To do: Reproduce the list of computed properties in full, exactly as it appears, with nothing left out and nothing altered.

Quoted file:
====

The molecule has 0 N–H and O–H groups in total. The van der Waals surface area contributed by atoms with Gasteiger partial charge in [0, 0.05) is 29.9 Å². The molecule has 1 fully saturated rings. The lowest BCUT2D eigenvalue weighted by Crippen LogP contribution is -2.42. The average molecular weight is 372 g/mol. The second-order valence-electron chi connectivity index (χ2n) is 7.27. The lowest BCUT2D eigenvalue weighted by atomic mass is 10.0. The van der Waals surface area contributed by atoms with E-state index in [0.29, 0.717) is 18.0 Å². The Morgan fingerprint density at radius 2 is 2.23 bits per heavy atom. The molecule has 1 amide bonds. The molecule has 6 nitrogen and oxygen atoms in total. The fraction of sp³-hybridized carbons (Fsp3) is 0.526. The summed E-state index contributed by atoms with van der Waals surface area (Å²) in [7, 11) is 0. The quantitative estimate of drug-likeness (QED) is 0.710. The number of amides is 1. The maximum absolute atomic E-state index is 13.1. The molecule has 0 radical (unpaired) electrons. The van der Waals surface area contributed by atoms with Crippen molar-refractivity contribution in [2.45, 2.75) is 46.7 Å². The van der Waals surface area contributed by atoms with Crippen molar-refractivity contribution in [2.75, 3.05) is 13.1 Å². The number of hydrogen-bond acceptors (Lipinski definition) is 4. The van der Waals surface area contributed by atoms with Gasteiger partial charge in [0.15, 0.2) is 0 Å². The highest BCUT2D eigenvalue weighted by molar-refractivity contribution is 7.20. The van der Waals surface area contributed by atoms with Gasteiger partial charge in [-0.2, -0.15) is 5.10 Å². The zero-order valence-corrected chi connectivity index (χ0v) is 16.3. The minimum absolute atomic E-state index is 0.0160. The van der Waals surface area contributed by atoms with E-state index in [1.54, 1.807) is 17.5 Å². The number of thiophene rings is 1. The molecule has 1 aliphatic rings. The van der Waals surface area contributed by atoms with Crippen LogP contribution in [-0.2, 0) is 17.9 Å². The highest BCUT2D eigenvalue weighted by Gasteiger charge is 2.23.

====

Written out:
The molecule has 0 N–H and O–H groups in total. The van der Waals surface area contributed by atoms with Gasteiger partial charge in [0, 0.05) is 29.9 Å². The molecule has 1 fully saturated rings. The lowest BCUT2D eigenvalue weighted by Crippen LogP contribution is -2.42. The average molecular weight is 372 g/mol. The second-order valence-electron chi connectivity index (χ2n) is 7.27. The lowest BCUT2D eigenvalue weighted by atomic mass is 10.0. The van der Waals surface area contributed by atoms with E-state index in [0.29, 0.717) is 18.0 Å². The Morgan fingerprint density at radius 2 is 2.23 bits per heavy atom. The molecule has 1 amide bonds. The molecule has 6 nitrogen and oxygen atoms in total. The fraction of sp³-hybridized carbons (Fsp3) is 0.526. The summed E-state index contributed by atoms with van der Waals surface area (Å²) in [7, 11) is 0. The quantitative estimate of drug-likeness (QED) is 0.710. The number of amides is 1. The maximum absolute atomic E-state index is 13.1. The molecule has 0 radical (unpaired) electrons. The van der Waals surface area contributed by atoms with Crippen molar-refractivity contribution in [2.45, 2.75) is 46.7 Å². The van der Waals surface area contributed by atoms with Crippen molar-refractivity contribution in [2.75, 3.05) is 13.1 Å². The number of hydrogen-bond acceptors (Lipinski definition) is 4. The van der Waals surface area contributed by atoms with Gasteiger partial charge in [0.15, 0.2) is 0 Å². The highest BCUT2D eigenvalue weighted by molar-refractivity contribution is 7.20. The van der Waals surface area contributed by atoms with Gasteiger partial charge in [-0.2, -0.15) is 5.10 Å². The zero-order valence-corrected chi connectivity index (χ0v) is 16.3. The minimum absolute atomic E-state index is 0.0160. The van der Waals surface area contributed by atoms with E-state index in [1.54, 1.807) is 17.5 Å². The number of thiophene rings is 1. The molecule has 1 aliphatic rings. The van der Waals surface area contributed by atoms with Crippen LogP contribution in [-0.2, 0) is 17.9 Å². The highest BCUT2D eigenvalue weighted by Gasteiger charge is 2.23.